40g unsalted butter
320g basmati rice, soaked in cold water for 10 minutes then drained
500ml hot vegetable stock
Salt and freshly ground white pepper
1tsp saffron threads, soaked for 30 minutes in 3tbsp boiling water
40g dried barberries, soaked in boiling water for 10 minutes
2tbsp dill, roughly chopped
2tbsp chervil, roughly chopped
½tbsp tarragon, roughly chopped
60g slivered or crushed unsalted pistachios, lightly toasted

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Twist on a classic: Iranian Saffron rice (Jason Lowe)

Melt the butter in a medium saucepan and stir in the rice, making sure the grains are well-coated. Add the stock, a teaspoon of salt and some white pepper. Mix well, cover with a tight-fitting lid and cook on a very low heat for 10 minutes. Don't be tempted to uncover the pan – you need to let the rice steam properly.

Remove the pan from the heat – all the stock will have been absorbed by the rice – and pour the saffron water over about a quarter of the surface, leaving most of the rice white. Cover with a tea towel, reseal tightly with the lid and set aside for five to 10 minutes.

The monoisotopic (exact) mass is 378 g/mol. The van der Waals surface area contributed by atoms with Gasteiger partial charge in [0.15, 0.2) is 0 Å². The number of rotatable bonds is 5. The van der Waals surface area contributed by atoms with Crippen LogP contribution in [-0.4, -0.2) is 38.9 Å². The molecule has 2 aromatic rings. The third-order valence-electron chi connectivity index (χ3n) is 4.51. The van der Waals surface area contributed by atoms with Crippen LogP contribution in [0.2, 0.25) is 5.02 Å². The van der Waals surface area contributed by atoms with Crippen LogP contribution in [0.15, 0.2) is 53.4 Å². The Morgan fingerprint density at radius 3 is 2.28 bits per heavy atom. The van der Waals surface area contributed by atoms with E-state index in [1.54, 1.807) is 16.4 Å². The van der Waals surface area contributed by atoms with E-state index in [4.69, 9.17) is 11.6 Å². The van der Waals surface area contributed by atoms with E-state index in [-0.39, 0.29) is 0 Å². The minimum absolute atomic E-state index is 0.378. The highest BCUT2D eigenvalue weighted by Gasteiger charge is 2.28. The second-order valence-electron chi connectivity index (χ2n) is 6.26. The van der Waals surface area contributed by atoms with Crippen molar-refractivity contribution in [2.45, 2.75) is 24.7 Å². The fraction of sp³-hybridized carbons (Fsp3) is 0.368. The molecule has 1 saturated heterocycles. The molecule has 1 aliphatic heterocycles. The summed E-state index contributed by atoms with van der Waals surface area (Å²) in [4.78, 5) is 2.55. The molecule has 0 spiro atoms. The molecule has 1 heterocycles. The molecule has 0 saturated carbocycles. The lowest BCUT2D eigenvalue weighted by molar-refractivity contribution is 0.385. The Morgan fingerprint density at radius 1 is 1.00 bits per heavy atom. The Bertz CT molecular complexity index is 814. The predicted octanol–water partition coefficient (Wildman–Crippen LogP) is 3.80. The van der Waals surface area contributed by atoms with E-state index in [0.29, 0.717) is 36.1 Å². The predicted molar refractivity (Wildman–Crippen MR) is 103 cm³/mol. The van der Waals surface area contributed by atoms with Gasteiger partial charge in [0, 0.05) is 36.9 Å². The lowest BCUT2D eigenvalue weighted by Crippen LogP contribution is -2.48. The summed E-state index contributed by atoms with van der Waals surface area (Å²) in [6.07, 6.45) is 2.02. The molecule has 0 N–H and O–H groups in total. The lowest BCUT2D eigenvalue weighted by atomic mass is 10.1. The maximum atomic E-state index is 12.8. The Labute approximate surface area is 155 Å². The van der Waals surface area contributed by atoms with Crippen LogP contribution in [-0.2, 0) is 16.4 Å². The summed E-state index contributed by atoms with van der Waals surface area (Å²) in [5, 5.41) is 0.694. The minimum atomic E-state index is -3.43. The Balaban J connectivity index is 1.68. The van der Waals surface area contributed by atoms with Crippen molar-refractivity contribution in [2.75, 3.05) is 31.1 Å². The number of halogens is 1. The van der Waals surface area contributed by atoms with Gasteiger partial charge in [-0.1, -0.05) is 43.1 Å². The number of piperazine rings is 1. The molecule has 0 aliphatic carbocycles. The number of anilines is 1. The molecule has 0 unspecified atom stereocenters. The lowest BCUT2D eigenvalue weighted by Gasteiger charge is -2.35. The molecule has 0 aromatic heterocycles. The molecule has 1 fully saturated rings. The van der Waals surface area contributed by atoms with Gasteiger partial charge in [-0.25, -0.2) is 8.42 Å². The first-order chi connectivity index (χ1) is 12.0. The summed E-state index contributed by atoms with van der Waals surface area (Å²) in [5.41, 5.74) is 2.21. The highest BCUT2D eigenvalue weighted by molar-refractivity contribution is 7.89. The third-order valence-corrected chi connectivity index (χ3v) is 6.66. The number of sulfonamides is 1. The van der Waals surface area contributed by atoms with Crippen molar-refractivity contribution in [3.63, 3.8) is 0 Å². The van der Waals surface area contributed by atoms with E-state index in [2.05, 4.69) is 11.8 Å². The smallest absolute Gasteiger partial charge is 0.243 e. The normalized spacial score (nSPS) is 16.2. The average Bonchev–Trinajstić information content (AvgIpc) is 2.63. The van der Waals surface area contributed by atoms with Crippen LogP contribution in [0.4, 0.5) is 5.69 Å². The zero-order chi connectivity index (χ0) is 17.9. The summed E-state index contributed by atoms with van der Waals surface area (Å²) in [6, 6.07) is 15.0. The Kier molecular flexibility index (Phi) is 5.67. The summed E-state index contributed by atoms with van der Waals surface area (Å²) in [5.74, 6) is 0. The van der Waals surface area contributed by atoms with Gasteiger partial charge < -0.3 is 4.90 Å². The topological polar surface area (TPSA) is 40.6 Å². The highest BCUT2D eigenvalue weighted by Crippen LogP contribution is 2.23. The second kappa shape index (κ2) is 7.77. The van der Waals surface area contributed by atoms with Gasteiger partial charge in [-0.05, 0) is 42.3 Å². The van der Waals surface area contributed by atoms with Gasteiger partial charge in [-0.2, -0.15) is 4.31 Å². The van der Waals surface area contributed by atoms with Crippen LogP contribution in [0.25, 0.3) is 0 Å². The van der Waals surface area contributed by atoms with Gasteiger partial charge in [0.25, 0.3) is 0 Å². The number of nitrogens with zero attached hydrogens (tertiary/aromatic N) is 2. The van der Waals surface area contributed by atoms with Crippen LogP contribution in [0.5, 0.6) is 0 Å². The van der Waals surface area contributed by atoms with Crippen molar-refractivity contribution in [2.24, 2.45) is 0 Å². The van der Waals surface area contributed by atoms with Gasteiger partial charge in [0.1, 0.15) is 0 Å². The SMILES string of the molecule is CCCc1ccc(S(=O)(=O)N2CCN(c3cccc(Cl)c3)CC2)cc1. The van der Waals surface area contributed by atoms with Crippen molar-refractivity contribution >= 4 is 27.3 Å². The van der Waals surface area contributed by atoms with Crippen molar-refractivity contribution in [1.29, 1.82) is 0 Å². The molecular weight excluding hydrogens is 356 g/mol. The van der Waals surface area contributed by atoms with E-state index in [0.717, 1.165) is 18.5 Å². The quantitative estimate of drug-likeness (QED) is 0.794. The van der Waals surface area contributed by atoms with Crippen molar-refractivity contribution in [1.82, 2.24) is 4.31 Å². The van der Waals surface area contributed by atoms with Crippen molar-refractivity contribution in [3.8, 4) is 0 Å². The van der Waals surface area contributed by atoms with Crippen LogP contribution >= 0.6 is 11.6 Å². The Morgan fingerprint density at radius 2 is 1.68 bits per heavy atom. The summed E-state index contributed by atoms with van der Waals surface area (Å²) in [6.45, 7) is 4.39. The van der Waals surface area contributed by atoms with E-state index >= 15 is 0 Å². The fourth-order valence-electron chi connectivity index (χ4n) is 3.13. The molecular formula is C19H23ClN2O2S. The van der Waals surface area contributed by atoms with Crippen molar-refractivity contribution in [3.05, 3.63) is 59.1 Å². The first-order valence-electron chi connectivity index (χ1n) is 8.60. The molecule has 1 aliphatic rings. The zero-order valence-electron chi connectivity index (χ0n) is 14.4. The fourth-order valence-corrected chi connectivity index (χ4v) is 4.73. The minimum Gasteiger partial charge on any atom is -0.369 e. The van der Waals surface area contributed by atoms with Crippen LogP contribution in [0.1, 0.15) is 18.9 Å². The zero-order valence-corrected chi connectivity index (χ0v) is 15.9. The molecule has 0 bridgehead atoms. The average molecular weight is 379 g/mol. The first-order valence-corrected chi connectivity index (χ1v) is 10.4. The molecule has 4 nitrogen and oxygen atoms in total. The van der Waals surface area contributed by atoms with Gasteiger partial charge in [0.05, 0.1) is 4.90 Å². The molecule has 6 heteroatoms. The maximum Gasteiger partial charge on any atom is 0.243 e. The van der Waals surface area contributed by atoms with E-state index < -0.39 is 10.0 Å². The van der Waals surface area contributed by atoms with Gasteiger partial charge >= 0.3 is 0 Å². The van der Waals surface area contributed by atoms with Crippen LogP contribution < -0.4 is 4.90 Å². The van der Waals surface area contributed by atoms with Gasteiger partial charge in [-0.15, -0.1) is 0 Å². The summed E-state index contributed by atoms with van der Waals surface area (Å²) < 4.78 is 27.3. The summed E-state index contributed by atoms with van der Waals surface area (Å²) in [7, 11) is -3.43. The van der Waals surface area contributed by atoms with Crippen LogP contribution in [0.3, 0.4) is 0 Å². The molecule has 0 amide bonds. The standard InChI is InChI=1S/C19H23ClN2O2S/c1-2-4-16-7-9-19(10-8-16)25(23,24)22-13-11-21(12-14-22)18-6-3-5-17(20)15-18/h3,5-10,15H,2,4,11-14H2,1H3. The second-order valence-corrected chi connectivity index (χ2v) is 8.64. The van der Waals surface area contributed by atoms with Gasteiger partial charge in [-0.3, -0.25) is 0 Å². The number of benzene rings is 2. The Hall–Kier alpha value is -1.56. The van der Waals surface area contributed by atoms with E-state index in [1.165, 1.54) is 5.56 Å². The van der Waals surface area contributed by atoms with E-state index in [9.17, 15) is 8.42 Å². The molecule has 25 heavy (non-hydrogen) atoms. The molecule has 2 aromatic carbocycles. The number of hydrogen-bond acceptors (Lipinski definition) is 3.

With a large spoon, transfer the white rice to a large bowl and fluff it up with a fork. Drain the barberries and stir them in, followed by the herbs and most of the pistachios, reserving a few to garnish.

Fluff up the saffron rice in the pan, then fold gently into the white rice – don't over mix: you don't want the white grains to be stained by the yellow ones. Taste, adjust the seasoning if necessary, then transfer to a shallow serving bowl. Scatter the remaining pistachio nuts over the top and serve warm or at room temperature.